These strategic challenges leave policymakers with new questions of how to manage their security challenges at a time when states are developing and deploying a repertoire of weapon systems that not only dilute the effectiveness of current anti-ballistic missile systems such as sea- and land-based Aegis systems, but also the ability of the U.S. to rely on aircraft carrier groups as sufficient deterrents against an increasingly confident Chinese Navy.
One approach Japan is already taking is to enmesh itself in a series of strategic partnerships with states in and out of the region. While not formal alliances, they act to build shared norms and interoperability so that they can work more synergistically. Trade agreements such as the Comprehensive and Progressive Agreement for Trans-Pacific Partnership and the Japan-EU Economic Partnership Agreement also create another layer of multilateral relationships that increase the number of stakeholders in the Indo-Pacific that would have something to lose if military force is used by one or more states in the region.
A third line of defense that will have to be considered is the development of similar systems with the U.S. and partners to increase the cost for China in deploying systems that target U.S. forward deployed naval and other assets.
For Chinese citizens though, the parade elicited contradictory emotions of national pride and disquietude. Ordinary citizens have been born and bred on a diet of nationalistic education that focuses on China’s “century of humiliation,” on outside powers trying to “keep China down,” and a sense that China fell far behind the West over the past two centuries and that they are on a path to achieving the “China Dream,” the great rejuvenation of the Chinese nation and people.
For Chinese citizens the military hardware that was on display as soldiers marched down the Avenue of Heavenly Peace symbolizes China’s return to strength, overcoming its development challenges to become a modern, high-tech and powerful country that has overcome the shackles of humiliation to create a strong, modern and prosperous state.
Those with the experience of the Great Leap Forward, the Cultural Revolution and the poverty and chaos that marked most of China’s 20th century also look to the Communist Party and Xi in particular as having delivered 40 years of stable economic growth and social stability compared to the past. For many, the cost of their political freedom has been well worth the stability and socio-economic growth that they have experienced. For them, the parade is progress, development and a sense of immense pride.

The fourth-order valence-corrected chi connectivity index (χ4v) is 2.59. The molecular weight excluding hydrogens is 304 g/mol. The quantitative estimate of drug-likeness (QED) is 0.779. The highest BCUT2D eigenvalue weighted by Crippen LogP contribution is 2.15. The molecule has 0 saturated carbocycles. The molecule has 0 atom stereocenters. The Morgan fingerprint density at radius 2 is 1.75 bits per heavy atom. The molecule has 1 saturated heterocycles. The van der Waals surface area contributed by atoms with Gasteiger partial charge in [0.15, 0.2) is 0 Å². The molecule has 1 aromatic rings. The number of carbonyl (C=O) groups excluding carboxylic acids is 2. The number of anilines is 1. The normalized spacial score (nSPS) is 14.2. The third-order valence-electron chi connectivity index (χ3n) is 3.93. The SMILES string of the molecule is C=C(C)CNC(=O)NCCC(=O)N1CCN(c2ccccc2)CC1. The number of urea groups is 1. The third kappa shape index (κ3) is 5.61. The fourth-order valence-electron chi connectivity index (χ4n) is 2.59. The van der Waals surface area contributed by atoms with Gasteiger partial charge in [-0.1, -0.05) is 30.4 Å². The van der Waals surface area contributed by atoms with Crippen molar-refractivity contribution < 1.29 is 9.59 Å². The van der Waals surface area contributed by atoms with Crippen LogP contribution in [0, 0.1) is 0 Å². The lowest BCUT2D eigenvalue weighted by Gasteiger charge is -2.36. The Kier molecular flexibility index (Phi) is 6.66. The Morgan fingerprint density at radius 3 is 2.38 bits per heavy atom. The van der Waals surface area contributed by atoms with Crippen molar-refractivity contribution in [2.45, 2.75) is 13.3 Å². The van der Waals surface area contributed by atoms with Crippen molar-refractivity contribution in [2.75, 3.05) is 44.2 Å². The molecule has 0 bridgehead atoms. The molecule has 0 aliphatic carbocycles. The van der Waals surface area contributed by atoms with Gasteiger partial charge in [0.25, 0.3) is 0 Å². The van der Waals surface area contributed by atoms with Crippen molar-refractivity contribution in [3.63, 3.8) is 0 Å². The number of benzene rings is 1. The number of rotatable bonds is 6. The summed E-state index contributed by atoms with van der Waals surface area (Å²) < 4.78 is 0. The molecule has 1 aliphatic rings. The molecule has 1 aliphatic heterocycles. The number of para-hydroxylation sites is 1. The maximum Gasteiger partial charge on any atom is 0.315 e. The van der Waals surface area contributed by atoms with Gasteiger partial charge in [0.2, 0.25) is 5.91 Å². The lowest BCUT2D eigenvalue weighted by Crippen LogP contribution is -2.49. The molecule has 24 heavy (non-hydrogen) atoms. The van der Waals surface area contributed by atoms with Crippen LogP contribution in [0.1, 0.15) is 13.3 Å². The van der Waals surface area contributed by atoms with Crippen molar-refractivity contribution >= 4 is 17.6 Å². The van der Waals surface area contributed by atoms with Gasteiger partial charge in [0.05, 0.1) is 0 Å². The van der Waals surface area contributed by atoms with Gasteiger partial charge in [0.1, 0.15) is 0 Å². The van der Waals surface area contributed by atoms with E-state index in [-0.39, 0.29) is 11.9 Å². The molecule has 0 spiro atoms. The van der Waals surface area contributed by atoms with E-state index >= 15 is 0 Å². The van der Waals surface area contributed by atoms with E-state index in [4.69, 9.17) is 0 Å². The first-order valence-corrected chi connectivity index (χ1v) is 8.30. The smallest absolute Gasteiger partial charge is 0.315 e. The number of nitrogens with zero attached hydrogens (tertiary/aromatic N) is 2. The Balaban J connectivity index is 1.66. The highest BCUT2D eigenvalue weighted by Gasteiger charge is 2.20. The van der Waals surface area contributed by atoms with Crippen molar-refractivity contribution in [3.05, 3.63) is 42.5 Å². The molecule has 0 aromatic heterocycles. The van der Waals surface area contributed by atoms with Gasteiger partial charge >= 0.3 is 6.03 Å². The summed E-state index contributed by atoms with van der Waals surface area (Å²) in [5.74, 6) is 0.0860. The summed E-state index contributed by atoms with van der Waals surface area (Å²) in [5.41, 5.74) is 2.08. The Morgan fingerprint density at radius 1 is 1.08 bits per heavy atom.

Notwithstanding feeling of national pride about China’s development and newfound military power, the parade left citizens in Beijing and across the nation with contradictory sentiments as well, wondering why the state had to restrict pedestrians’ movements on a day of national celebration. Why does the state have to intensify domestic security and internet control if, as stated by Xi, “the Chinese people managed to stand up on their feet and embark on a great journey of national rejuvenation,” and “today a socialist China is standing in front the world and there is no force that can shake the foundation of this great nation?”
Despite spectacular displays of military power, political symbolism and totems representing development, the take-home message for Japan is that not all is as it seems in China. China is challenged by peripheral struggles in Hong Kong, Xinjiang and Taiwan. The economy is decelerating and political control cannot be sustained without severe state control, nationalist education and an emerging technological Leninist system that confers social privileges to citizens based on what the state deems acceptable behavior.
If China wanted to eschew security concerns about what its rise means for Japan and the world, it should have reflected upon Thucydides’ ideas of power that “of all manifestations of power, restraint impresses men the most.”
Stephen R. Nagy (@nagystephen1) is a senior associate professor at the International Christian University and a visiting fellow with the Japan Institute for International Affairs (JIIA).